Embodied relevance: exploring the potential of existing concrete frame structures: the case of the Christiaan Barnard Hospital

 

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dc.contributor.advisor Fellingham, Kevin en_ZA
dc.contributor.author Zimmermann, Sophie en_ZA
dc.date.accessioned 2016-02-22T11:13:55Z
dc.date.available 2016-02-22T11:13:55Z
dc.date.issued 2015 en_ZA
dc.identifier.citation Zimmermann, S. 2015. Embodied relevance: exploring the potential of existing concrete frame structures: the case of the Christiaan Barnard Hospital. University of Cape Town. en_ZA
dc.identifier.uri http://hdl.handle.net/11427/17202
dc.description Includes bibliographical references en_ZA
dc.description.abstract Our cities to a great part consist of a large amount of already built fabric and this dissertation shall address this as an area of concern, encouraging the transformation of existing buildings, rather than building anew. Furthermore, the dissertation focuses on the universal issue of 1960's concrete frame buildings and investigates the potential for their continued re-use rather than demolition. This falls within the current discourse around the negative impact of the built environment and its contribution to climate change, and forms the backbone of the intended research. While progress has been made towards achieving urban sustainability in practical and conceptual terms, cities are still unsustainable. Buildings have a large negative impact on the environment in terms of the natural resources and energy that they consume, as well as the CO2 emitted throughout their lifespan. For environmental, architectural and economic reasons this dissertation investigates the applicability and process for the transformation and/or rehabilitation of existing buildings - to retain the existing embodied energy, while also focusing on adapting buildings to become more energy efficient. It is difficult to develop a fixed set of rules for retrofitting or rehabilitating existing buildings as they are all unique by definition. However, the general idea of retaining the embodied energy and actively engaging with the existing should be apparent throughout, encouraging environmental consciousness and bringing new life and purpose to the building. In the case of the Christiaan Barnard Hospital, this was done through retaining the bulk of the existing concrete frame (86%), while enhancing the internal quality of the building through the incorporation of light wells and various cuts and punctures throughout. While increasing occupancy wellbeing, this also allows for a comfortable interior climate through passive means and will improve the energy efficiency of the building, which is coupled with the energy savings from retaining the concrete frame. Additionally, a lightweight modular steel frame structure with movable mesh screens was incorporated into the building's façade to provide a fresh new look and allow for an interplay between the old and the new, while providing natural light, ventilation and shading. The functional changes in the building also allow for the reintegration of the building into the Cape Town CBD as a building that will now contribute to its surroundings. Thus, the design explores and strives to serve as a precedent for a methodology for sustainable building refurbishment. en_ZA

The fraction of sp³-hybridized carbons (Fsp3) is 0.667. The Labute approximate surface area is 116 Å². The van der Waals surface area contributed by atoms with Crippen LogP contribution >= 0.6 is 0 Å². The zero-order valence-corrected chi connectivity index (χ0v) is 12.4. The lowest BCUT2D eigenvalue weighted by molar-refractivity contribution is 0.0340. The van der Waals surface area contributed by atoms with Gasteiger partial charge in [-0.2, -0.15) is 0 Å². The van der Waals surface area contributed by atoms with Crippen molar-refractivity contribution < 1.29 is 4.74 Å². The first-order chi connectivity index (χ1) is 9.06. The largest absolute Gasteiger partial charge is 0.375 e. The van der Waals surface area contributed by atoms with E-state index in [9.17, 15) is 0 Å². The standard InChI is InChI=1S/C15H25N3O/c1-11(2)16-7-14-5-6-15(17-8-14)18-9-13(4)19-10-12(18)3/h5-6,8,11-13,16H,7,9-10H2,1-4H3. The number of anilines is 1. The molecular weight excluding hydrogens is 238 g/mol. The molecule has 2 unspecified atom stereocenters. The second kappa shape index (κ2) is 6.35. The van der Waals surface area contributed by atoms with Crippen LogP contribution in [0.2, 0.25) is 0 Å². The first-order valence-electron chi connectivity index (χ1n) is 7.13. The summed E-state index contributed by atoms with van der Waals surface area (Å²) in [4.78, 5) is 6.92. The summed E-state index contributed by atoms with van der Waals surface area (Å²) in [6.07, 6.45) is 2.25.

dc.language.iso eng en_ZA
dc.subject.other Architectural Studies en_ZA
dc.title Embodied relevance: exploring the potential of existing concrete frame structures: the case of the Christiaan Barnard Hospital en_ZA
dc.type Thesis / Dissertation en_ZA
uct.type.publication Research en_ZA
uct.type.resource Thesis en_ZA
dc.publisher.institution University of Cape Town
dc.publisher.faculty Faculty of Engineering & the Built Environment en_ZA
dc.publisher.department School of Architecture, Planning and Geomatics en_ZA
dc.type.qualificationlevel Masters en_ZA
dc.type.qualificationname MArch (Prof) en_ZA
uct.type.filetype Text
uct.type.filetype Image


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